Where Future Unfolds is a stunning achievement, an album that draws on elements of gospel and early-‘70s Black Liberation jazz, capturing the angst of a community faced with extinction, yet strong enough to persevere. It began as a solo sound collage project; Locks sampled speeches from the Civil Rights era for an improvised set he’d perform with his drum machine. In the four years that followed, the project swelled to become a collective called the Black Monument Ensemble, with five singers and six dancers, and featuring Angel Bat Dawid on clarinet, Dana Hall on drums, and Arif Smith on percussion. The album was recorded live in November 2018 at the Garfield Park Botanical Conservatory on Chicago’s West Side; to listen to it is to feel the agony of loss—the belief that no one cares about black life, and the battle against man-made constraints that conspire to destroy. On Future, Locks spins anger and sorrow into a vivid depiction of the struggle it takes for black people to simply exist in the United States.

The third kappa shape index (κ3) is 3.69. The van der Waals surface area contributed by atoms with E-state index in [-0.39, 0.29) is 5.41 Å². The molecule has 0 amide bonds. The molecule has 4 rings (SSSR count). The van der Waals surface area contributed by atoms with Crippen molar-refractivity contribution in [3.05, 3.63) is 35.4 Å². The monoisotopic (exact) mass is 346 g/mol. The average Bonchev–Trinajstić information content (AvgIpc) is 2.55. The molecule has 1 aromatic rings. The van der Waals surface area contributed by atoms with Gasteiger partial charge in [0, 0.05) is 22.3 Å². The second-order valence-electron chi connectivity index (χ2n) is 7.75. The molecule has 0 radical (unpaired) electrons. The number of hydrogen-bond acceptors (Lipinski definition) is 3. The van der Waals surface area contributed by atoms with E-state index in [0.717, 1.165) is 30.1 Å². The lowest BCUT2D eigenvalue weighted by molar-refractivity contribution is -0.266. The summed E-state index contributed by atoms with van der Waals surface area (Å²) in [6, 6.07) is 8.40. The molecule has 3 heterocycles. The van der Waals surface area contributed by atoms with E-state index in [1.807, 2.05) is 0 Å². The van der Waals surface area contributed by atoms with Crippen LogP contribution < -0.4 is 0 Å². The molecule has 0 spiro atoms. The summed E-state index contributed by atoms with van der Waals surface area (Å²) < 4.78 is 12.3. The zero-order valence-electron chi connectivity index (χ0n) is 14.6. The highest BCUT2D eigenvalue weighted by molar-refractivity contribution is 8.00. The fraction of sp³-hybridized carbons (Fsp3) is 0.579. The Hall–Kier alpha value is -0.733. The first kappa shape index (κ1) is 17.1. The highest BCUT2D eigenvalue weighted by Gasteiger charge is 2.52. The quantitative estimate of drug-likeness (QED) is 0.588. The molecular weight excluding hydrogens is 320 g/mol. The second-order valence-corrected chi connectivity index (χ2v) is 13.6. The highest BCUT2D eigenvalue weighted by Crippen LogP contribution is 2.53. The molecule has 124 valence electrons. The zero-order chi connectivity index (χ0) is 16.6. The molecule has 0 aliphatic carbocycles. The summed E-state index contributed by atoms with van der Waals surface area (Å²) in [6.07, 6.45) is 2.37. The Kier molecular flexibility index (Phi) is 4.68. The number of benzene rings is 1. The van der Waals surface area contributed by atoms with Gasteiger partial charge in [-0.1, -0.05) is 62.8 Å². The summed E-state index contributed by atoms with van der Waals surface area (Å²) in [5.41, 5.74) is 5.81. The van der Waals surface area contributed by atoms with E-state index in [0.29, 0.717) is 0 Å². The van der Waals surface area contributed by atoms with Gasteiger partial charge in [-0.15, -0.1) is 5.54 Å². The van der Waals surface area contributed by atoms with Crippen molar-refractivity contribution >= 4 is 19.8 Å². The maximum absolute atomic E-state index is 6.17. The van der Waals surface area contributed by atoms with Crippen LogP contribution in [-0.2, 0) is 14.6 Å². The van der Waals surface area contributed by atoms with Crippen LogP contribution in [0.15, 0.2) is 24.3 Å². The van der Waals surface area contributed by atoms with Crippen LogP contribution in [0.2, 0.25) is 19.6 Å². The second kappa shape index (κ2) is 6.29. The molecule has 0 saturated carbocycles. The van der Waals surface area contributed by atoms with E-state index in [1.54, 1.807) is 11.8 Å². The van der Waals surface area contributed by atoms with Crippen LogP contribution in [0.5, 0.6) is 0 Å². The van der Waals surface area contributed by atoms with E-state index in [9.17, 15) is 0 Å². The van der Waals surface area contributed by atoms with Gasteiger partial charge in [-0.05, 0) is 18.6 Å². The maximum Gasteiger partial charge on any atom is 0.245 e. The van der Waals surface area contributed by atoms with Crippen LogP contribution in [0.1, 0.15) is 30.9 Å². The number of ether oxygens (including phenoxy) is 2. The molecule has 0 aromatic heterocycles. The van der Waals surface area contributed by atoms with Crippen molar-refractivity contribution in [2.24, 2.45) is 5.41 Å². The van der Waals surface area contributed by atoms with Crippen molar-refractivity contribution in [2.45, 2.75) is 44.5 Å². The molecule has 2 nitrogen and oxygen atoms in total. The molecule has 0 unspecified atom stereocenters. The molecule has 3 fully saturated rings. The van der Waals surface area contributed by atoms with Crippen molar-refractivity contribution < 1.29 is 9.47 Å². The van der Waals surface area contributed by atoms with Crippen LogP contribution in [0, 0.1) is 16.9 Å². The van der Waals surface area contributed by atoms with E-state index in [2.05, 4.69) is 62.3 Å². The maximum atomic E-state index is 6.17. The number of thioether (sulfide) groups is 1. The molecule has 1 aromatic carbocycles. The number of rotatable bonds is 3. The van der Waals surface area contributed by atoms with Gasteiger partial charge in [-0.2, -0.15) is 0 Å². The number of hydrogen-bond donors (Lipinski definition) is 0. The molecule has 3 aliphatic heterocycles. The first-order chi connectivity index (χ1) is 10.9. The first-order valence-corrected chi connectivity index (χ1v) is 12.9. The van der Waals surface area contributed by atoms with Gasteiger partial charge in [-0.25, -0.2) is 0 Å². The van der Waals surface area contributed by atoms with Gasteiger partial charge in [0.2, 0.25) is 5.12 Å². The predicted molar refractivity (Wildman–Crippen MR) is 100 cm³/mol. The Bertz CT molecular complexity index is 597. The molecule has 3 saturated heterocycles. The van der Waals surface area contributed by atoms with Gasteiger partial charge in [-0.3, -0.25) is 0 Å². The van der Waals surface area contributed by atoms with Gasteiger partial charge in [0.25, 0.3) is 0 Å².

But it isn’t all death and despair: “Rebuild a Nation” instills hope that the next generation can turn the rubble we’ve left them into a civilization that is more equitable and more functional. The track opens with an a cappella refrain sung by 7-year-old Rayna Golding, whose tiny voice—declaring “I can rebuild a nation”—makes the song feel optimistic and heartwarming. On “The Colors That You Bring,” the Ensemble locks into a mid-tempo groove that gives way to the sampled voice of actress, singer, and civil rights activist Lena Horne, whose modest declaration of “I’m not gonna stop” could be the album’s mission statement.